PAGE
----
2014 Finalists

DXN_asm_viewC
Permalink Gallery

Watershed Erratics

Watershed Erratics

$4500
APPROX. 2.1M X 0.9M
WOOD, LAG BOLTS, STEEL, PAINT
This artwork presents two tall buoys, a left hand and right hand, at odds with each other and whimsically out of place on dry ground. They are inspired by flood events at the Evergreen Brickworks and in the lower Don Valley that are widely reported but experienced by few. They present the Brickworks as a flooded site and are a starting point for further contemplation of the effects of rapid construction of urban hardscapes on the vulnerable Don River watershed system. Constructed of salvaged local wood from recent extreme weather events painted red and green, this sculpted pair takes the iconic form of port and starboard upstream navigation buoys. Have they been torn from their anchorages and moved to this spot by a powerful hydraulic force? Have they been installed as navigation aids marking safe passage in anticipation of future rising water levels? Are they foreign objects designed to provoke curiosity and encourage further contemplation on environmental change, city building, conservation, water management and their collective effects on the Don River watershed? Is flooding a sign that the Don River is under stress, or is it a return to nature. Navigation buoys reveal nothing of their bulbous buoyant substructures as they float upright marking safe passage. Marooned and fully exposed they are an alarming sight and a clear warning to proceed with caution.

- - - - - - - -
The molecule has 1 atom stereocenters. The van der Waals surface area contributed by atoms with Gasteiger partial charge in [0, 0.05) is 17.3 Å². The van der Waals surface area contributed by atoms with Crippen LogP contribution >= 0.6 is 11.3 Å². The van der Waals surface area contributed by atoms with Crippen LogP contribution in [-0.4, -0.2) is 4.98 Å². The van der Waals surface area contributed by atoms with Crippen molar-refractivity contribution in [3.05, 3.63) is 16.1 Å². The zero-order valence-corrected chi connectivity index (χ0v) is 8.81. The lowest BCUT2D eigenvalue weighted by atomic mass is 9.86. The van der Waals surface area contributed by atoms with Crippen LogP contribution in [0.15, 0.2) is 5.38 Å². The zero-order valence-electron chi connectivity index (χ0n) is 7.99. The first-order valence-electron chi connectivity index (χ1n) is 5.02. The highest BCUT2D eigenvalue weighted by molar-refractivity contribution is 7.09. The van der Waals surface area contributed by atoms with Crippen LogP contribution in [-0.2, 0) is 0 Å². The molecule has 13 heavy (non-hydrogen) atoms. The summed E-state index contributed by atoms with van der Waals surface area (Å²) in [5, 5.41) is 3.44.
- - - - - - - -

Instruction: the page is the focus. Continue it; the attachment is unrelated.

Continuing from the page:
Cayuga_01
Permalink Gallery

Best of Show – Cayuga

Best of Show – Cayuga

,

2500.00 (per unit)
60” wide x 62” deep x 17- 27” high (per unit)
Seat Deck: salvaged wood from The City of Toronto (ice storm and or ash borer) -Base: a lightweight composite of cement/ wood chips (City of Toronto wood yard) and straw.
Cayuga is a modular outdoor (and indoor) public seating system. Its sculptural puzzle- like shape allows for multiple configurations creating an undulating topography that speaks to the multiple layers of glacial till that form the landscape in this part of southern Ontario. The wood seating deck (utilizing salvaged wood) is warm, friendly and inviting. The cement/ wood composite base is solid, durable and references the kind of technology used to form the bricks produced in the Brickworks kilns. The idea is to employ something we have been experimenting with, a hybrid of cement, wood chips from The City of Toronto wood lots and straw. This will produce a super strong and durable cement composite (essentially a hybrid sustainable indigenous technology) that should stand up well to outdoor public use.